On RAINN’s Spanish Hotline, Your Voice is Your Power

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Hispanic Heritage Month starts September 15 and is an opportunity to celebrate the many different communities and experiences that make up more than 60.6 million Hispanic and Latinx people in the U.S., according to the U.S. Census Bureau.

For those whose primary language is Spanish, finding resources after experiencing sexual violence can be difficult, especially for those who are unfamiliar with U.S. laws, uncomfortable seeking help in English, undocumented, or fear experiencing discrimination, whether for their race, sexuality, or gender identity, or another reason.

That’s why RAINN offers the National Sexual Assault Hotline in Spanish by phone at 800.656.4673 and online at rainn.org/es. It’s free, confidential, anonymous, and available 24/7. The hotline is a safe resource for anyone who needs help for themselves or a loved ones after sexual violence.

Who answers the calls and chats on the hotline?

“The Spanish hotline is staffed by fluent Spanish speakers, many of whom grew up speaking Spanish in their home either in the U.S. or in a Latin American country.,” says Jessica Leslie, National Sexual Assault Hotline program director. “Language is an expression of culture and plays a critical role in helping us process our emotions and lived experiences. As a Spanish speaker myself, I know firsthand how important it is to be able to talk about difficult issues in the language that you feel allows you to best express what you are going through and feeling.”

Many staff members on the Spanish hotline came to RAINN because they saw a lack of services in their communities and wanted to do something to help.

“There is such incredible passion here,” says Leslie. “The staff genuinely care and so many of the stories they hear resonate with them because they have seen loved ones, family members, friends, and community members go through similar things, whether sexual assault, domestic violence, or other abuse.”

Who can get help from the hotline?

The hotline is free for anyone who needs it, and that includes survivors of sexual violence and abuse and their loved ones who want to learn how to support them.

“A lot of people who come to the hotline are not sure how to interpret their experiences,” says Celia Gamboa, National Sexual Assault Hotline Senior shift manager. “We’re here to help visitors to the hotline navigate and interpret what happened to them and to provide a space to take steps to move forward and start healing.”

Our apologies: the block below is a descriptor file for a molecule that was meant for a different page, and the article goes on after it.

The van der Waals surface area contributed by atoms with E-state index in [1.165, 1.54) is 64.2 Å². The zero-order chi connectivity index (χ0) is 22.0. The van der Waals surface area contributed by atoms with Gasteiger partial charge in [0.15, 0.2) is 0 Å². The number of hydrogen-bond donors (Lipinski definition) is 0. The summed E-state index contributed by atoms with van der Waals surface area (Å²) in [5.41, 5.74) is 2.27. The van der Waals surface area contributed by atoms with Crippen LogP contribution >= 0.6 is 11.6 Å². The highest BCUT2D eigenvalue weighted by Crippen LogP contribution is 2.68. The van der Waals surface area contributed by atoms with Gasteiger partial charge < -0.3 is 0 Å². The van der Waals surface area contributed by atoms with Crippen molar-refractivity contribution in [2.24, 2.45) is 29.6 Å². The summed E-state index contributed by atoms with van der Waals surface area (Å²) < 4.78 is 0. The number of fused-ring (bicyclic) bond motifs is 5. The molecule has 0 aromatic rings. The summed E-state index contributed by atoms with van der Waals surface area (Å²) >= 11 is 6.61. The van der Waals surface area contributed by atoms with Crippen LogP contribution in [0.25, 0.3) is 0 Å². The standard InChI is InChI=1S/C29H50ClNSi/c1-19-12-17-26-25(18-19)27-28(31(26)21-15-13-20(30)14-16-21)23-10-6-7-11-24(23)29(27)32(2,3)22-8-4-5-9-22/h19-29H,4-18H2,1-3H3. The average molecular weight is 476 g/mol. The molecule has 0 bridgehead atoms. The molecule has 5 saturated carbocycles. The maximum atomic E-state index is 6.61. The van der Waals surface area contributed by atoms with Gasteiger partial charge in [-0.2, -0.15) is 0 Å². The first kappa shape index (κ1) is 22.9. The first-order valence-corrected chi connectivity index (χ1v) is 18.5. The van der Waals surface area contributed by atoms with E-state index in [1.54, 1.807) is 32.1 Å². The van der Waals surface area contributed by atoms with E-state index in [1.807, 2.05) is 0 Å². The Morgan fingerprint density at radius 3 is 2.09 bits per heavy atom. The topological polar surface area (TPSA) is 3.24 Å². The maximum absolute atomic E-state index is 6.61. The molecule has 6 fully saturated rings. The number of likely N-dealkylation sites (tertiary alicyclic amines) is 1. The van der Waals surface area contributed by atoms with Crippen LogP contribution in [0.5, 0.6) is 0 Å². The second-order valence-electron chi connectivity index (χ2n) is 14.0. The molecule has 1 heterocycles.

The hotline is completely confidential and anonymous. Staffers on the hotline will never ask for a visitor’s personal information, including their name, location, or their family’s immigration status.

“Fear of deportation or retaliation is something that can discourage people from speaking out about injustice and abuse happening to them,” says Gamboa. “We are here to listen and help. We do what we can to meet visitors where they are at and connect them to culturally specific and long-term support. We understand that particularly for marginalized communities, law enforcement and government agencies may not feel like safe spaces.”

Whether someone is concerned about the police, or about family members finding out, we’re here to support and not judge, says Claudia Figueroa, National Sexual Assault Hotline shift lead. “Sexual violence is more common than we think and it is never the survivor’s fault. Seeking help is a way of moving forward and healing, your voice is your power.”

RAINN is here to support survivors and loved ones 24/7. To talk to someone anonymously and confidentially in Spanish or English, RAINN’s National Sexual Assault Hotline is available by phone at 800.656.4673 and chat at rainn.org/es (or in English at online.rainn.org).

Eight out of 10 sexual assaults are committed by someone who knows the victim.

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